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  4. Republic of Belarus Outlaws Viewing Foreign Websites, Attempts to Censor More Than China [UPDATED]

    There's a lot of talk that SOPA will essentially destroy U.S. Internet and cause digital plague that will creep out to the web at large. If you needed a case study, keep on eye Belarus, which has just illegalized the use of foreign websites. The law is aimed chiefly at companies conducting business on the web, but extends to your average citizen as well. If you live in Belarus and initiate a transaction with a non-domestic domain, you are breaking the law, guilty of a misdemeanor, and can face fines of up to $125.

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  5. Senator Ron Wyden Has Hopefully Killed the Internet Censorship Bill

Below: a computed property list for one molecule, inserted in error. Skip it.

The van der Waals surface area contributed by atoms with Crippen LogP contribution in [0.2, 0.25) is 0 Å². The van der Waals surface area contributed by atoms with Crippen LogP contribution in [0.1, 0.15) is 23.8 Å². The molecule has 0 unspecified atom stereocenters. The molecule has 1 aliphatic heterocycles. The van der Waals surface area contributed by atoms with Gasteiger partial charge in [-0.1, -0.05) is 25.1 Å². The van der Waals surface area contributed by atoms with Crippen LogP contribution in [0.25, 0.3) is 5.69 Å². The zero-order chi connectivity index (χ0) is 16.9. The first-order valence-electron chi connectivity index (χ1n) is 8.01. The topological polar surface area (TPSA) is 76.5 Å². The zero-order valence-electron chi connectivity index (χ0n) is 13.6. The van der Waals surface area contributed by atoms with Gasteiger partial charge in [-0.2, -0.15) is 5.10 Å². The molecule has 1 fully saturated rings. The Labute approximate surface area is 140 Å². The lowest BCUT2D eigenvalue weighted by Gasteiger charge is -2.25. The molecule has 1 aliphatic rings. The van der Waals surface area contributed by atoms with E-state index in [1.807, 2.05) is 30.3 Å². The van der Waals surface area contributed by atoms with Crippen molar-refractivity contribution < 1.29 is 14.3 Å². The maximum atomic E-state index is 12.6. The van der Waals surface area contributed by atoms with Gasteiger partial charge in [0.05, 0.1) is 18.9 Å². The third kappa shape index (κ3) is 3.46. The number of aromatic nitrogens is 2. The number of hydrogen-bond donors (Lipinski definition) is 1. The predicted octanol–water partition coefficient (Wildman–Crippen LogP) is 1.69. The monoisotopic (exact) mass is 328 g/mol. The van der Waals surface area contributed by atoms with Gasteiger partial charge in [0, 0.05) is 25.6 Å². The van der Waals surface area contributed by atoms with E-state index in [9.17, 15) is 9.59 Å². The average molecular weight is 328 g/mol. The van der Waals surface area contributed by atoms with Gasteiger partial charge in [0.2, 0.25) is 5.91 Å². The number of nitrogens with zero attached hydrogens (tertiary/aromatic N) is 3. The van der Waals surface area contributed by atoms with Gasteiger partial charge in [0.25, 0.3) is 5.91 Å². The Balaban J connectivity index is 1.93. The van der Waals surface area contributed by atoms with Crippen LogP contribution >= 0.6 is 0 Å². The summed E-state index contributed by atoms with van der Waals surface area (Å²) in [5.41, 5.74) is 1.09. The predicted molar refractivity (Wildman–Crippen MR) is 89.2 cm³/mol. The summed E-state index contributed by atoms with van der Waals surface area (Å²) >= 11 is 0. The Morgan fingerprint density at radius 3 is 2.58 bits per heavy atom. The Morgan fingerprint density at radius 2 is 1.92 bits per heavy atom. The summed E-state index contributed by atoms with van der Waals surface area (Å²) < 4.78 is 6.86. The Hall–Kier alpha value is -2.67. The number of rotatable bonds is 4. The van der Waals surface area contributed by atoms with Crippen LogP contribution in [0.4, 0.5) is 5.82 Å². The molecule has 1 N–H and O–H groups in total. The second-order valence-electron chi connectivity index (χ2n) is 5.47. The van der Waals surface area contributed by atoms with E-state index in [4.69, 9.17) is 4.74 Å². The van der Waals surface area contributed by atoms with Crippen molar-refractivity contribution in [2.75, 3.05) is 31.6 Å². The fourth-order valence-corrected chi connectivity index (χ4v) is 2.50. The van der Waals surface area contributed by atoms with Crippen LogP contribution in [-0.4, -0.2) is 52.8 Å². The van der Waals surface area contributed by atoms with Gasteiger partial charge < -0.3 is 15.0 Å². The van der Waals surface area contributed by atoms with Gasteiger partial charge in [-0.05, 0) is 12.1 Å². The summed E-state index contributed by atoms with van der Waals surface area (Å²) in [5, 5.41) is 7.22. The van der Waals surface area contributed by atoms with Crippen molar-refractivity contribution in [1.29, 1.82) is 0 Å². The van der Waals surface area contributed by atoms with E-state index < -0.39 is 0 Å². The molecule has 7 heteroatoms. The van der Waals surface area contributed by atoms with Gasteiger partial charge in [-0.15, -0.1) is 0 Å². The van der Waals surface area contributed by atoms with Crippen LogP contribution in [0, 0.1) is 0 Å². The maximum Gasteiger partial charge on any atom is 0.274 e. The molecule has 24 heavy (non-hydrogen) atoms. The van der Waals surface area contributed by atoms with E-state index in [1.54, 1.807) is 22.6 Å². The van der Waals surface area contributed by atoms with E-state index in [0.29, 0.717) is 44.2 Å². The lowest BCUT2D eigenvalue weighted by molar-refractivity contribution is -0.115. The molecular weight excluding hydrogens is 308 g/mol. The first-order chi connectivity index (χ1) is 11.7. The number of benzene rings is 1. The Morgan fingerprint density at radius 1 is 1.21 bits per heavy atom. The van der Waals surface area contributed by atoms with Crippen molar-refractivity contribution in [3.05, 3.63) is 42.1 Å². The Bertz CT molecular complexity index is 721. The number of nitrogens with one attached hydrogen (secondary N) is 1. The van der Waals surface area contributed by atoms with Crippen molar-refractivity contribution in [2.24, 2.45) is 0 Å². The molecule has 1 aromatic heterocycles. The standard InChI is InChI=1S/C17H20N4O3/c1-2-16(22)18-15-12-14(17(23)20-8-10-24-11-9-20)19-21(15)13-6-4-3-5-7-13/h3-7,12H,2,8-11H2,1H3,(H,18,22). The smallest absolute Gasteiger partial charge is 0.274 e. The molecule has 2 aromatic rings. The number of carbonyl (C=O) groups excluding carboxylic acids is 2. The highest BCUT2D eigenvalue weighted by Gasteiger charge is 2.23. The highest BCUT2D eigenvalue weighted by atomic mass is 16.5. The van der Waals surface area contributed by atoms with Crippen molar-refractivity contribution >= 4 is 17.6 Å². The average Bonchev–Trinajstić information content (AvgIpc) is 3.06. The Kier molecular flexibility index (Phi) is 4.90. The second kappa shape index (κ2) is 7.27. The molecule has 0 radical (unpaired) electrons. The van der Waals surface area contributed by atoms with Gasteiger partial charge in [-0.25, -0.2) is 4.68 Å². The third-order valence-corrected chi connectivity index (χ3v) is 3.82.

The Combating Online Infringement and Counterfeits Act passed unanimously through the Senate Judiciary Committee this Thursday, but fortunately didn't get much further. Oregonian Senator Ron Wyden exercised his power to place a hold on pending legislation to stop the bill from traveling to the senate floor, saying that
    Deploying this statute to combat online copyright infringement seems almost like using a bunker-busting cluster bomb, when what you need is a precision-guided missile.
    His hold will prevent the bill passing out of committee this year; proponents of the bill will have to wait until the next time Congress convenes, and then try to reintroduce the measure.

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  6. Pirate Party Helps Seniors Get Assisted Suicide Information Past Australia’s Web Filter

    In anticipation of Australia's internet filter, the voluntary euthanasia organization Exit International has begun to take action.  After realizing that they were on a leaked list of sites that would be blacklisted when the great Australian firewall (not pictured above) goes into operation, Exit International needed to find a way to teach its Australian members how to access their site.